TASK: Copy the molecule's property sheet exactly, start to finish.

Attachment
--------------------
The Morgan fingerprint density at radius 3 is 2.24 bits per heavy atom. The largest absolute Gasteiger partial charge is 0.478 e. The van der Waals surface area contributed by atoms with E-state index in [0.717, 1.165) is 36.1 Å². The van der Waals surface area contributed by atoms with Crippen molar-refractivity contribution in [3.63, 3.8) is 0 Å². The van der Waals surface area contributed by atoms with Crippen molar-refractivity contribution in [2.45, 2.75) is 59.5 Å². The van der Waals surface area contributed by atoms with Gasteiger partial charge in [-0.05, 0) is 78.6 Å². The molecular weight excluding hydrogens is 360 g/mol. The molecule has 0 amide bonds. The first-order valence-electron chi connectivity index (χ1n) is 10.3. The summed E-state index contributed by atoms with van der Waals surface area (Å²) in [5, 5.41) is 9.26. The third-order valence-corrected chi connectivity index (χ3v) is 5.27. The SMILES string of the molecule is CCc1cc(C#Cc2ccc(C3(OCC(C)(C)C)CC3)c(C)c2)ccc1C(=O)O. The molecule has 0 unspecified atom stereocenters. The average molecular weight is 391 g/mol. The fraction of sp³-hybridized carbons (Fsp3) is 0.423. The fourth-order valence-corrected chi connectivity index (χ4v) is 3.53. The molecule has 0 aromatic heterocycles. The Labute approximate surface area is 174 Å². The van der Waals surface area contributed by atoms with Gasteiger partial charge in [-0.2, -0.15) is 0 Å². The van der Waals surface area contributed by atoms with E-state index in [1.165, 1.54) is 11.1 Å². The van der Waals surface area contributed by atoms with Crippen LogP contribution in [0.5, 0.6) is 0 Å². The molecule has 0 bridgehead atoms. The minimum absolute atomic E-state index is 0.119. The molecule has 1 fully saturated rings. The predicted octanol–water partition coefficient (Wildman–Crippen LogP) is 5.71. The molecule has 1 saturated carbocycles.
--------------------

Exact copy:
The Morgan fingerprint density at radius 3 is 2.24 bits per heavy atom. The largest absolute Gasteiger partial charge is 0.478 e. The van der Waals surface area contributed by atoms with E-state index in [0.717, 1.165) is 36.1 Å². The van der Waals surface area contributed by atoms with Crippen molar-refractivity contribution in [3.63, 3.8) is 0 Å². The van der Waals surface area contributed by atoms with Crippen molar-refractivity contribution in [2.45, 2.75) is 59.5 Å². The van der Waals surface area contributed by atoms with Gasteiger partial charge in [-0.05, 0) is 78.6 Å². The molecular weight excluding hydrogens is 360 g/mol. The molecule has 0 amide bonds. The first-order valence-electron chi connectivity index (χ1n) is 10.3. The summed E-state index contributed by atoms with van der Waals surface area (Å²) in [5, 5.41) is 9.26. The third-order valence-corrected chi connectivity index (χ3v) is 5.27. The SMILES string of the molecule is CCc1cc(C#Cc2ccc(C3(OCC(C)(C)C)CC3)c(C)c2)ccc1C(=O)O. The molecule has 0 unspecified atom stereocenters. The average molecular weight is 391 g/mol. The fraction of sp³-hybridized carbons (Fsp3) is 0.423. The fourth-order valence-corrected chi connectivity index (χ4v) is 3.53. The molecule has 0 aromatic heterocycles. The Labute approximate surface area is 174 Å². The van der Waals surface area contributed by atoms with Gasteiger partial charge in [-0.2, -0.15) is 0 Å². The van der Waals surface area contributed by atoms with E-state index in [1.165, 1.54) is 11.1 Å². The van der Waals surface area contributed by atoms with Crippen LogP contribution in [0.5, 0.6) is 0 Å². The molecule has 0 bridgehead atoms. The minimum absolute atomic E-state index is 0.119. The molecule has 1 fully saturated rings. The predicted octanol–water partition coefficient (Wildman–Crippen LogP) is 5.71. The molecule has 1 saturated carbocycles.